Pushing for More Tolerant Jewish Spaces in Israel
In an unusual step, a top kashrut official from the Israeli Rabbinate, Rabbi Dr. Oren Duvdevani, left his top post in the Rabbinate to become kashrut supervisor for Hashgacha Pratit (Private Supervision), an organization that advocates an alternative, more meaningful kashrut certificate that, unlike that of the Rabbinate, has no taint of corruption and employs women kashrut supervisors as well as men.
“The Rabbinate’s ineffective kashrut supervision reeks of corruption, nepotism and bribes,” says Yael Yechieli, Shatil’s religious freedom coordinator. “Duvdevani tried for years to change things from the inside but he failed. When someone with his authority and reputation makes this move, it is one more step towards breaking the Rabbinate’s monopoly over Jewish observance in Israel.”
People across the country are challenging the Rabbinate’s system.
Be Free Israel, a NIF grantee, and the Israeli Reform and Conservative movements launched a campaign with banners throughout the country proclaiming the possibility of marriage outside of the Rabbinate, a route more and more young Israelis are taking. “People don’t think it’s possible, but it’s possible,” says Yechieli.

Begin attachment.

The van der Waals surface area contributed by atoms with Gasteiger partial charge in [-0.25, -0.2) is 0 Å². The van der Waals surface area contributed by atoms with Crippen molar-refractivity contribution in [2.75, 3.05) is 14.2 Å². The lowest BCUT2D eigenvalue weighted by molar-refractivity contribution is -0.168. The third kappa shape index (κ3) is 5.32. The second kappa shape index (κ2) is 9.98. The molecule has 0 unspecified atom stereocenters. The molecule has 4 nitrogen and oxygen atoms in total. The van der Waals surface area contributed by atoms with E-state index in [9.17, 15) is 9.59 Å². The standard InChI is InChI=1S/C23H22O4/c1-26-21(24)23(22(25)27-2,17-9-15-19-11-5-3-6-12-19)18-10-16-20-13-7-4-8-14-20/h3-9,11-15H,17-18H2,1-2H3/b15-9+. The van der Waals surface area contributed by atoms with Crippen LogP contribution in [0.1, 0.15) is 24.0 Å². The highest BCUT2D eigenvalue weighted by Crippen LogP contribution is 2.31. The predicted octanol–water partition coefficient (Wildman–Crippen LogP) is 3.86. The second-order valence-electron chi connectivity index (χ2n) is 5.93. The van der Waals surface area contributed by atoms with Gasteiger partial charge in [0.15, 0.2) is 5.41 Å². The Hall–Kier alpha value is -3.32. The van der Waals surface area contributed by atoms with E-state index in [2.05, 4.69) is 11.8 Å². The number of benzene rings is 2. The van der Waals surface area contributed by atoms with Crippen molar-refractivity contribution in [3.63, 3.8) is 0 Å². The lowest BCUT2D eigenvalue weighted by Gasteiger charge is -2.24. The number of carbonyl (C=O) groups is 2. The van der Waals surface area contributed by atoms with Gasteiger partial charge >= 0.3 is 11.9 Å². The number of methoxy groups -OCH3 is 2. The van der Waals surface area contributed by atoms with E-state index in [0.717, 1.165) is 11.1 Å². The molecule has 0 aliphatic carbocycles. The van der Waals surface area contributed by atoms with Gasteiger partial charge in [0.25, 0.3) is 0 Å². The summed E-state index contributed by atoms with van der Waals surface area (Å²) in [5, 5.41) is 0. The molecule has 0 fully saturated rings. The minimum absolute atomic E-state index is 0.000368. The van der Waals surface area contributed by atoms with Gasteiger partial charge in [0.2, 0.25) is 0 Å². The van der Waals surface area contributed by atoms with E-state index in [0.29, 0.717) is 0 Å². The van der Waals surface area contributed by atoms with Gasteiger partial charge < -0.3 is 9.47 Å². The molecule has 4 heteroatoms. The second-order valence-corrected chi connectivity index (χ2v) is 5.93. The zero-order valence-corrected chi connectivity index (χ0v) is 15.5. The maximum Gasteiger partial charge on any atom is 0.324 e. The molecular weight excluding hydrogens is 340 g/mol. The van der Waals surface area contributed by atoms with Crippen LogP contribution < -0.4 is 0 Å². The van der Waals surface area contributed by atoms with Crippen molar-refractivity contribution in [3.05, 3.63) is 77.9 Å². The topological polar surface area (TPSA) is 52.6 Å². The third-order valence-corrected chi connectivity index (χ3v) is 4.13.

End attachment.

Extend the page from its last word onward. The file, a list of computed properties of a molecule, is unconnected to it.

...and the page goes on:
And this week, religious LGBTQ organisations in Israel such as Shoval, Havruta, and NIF grantee Bat Kol, which Shatil guides, are celebrating Pesach Sheni (Second Passover). This is a Torah-mandated holiday for those who couldn’t perform the Passover sacrifice on its original day. The activists have designated it as Religious Tolerance Day. During the week of May 7th – 13th Israelis hosted events in schools, homes, pre-army courses, and religious seminaries planned with the help of an activity guide on Pesach’s Sheni‘s web site.
The invitation on the web site poignantly expresses religious LBGTQ people’s desire for dialogue with their communities:
“We, LGBTQ people who grew up in the religious community, invite you: our family members, friends, acquaintances, the communities in which we grew up, the institutions in which we were educated – pre-army courses, seminaries, ulpanot, and yeshivas – to talk together, to get acquitted and to challenge and ask questions about the place of LGBTQ people in the religious community.”